Compatibility with Your TV

All Blu-ray players output 1080p – this is shorthand meaning the resulting picture has 1080 pixels down its vertical axis and 1920 along the horizontal. This level of resolution is known as true high definition (True HD). Some older high definition televisions are not capable of this level of resolution and display 720p images instead (720 pixels down the vertical axis).

While you won’t get true HD playing a Blu-ray disc over a 720p TV, you can still get a far superior picture to that from a standard DVD. Your Blu-ray player should be able to “talk” to your TV via the HDMI connection and adjust its output accordingly. If you aren’t using a 1080p TV, though, it might pay to check before you buy your player that there won’t be any compatibility issues.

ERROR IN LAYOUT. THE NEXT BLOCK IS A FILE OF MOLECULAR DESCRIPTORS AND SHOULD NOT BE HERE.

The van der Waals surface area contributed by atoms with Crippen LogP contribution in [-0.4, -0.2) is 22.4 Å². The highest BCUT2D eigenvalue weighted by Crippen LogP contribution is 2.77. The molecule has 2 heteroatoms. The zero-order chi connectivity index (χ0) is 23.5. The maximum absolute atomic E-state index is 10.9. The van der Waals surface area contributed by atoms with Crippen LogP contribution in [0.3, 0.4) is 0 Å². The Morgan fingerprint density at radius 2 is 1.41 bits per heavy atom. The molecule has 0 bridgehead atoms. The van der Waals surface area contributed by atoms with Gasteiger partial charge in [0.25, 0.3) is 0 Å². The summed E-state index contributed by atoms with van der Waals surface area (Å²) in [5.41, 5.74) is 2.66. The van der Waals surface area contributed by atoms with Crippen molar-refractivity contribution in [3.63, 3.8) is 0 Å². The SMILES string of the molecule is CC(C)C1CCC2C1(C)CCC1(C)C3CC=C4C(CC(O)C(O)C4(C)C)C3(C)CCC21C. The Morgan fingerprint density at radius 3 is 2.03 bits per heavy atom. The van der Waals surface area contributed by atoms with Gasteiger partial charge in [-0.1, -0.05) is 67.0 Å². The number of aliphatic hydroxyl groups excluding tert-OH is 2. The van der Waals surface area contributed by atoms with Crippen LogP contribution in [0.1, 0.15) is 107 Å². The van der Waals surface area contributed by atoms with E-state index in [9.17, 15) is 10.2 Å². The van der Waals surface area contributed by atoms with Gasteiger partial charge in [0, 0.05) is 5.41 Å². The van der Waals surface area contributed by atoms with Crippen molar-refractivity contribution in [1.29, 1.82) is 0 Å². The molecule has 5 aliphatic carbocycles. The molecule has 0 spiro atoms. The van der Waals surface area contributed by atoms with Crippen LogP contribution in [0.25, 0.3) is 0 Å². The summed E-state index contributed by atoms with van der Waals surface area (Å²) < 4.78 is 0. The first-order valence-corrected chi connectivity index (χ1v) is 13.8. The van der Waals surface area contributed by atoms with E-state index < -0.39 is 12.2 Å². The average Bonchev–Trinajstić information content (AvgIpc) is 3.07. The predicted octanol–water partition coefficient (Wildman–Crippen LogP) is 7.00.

There have been three generations, or profiles, of Blu-ray player. These are designated 1.0, 1.1, 2.0 and each has greater capabilities than the preceding version. Versions 1.1 and 2.0 are known commonly as “Bonus View” and “BD-Live”, respectively.

Basically, Bonus View allows picture in picture (PiP) and enhanced menu functionality and requires that the player be equipped with a secondary audio/video decoder, while BD-Live supports PiP and allows internet connectivity for downloadable multimedia content e.g. games, cell-phone ring tones, chats with the film maker, interaction with other fans, trailers, even whole movies.

Whatever version of Blu-ray player you buy it will be able to play the main feature on a Blu-ray disc. However, if the disc is, say, a BD-Live Blu-ray disc, and you only have a Bonus View player, you won’t be able to access some of the extra features and capabilities of that disc.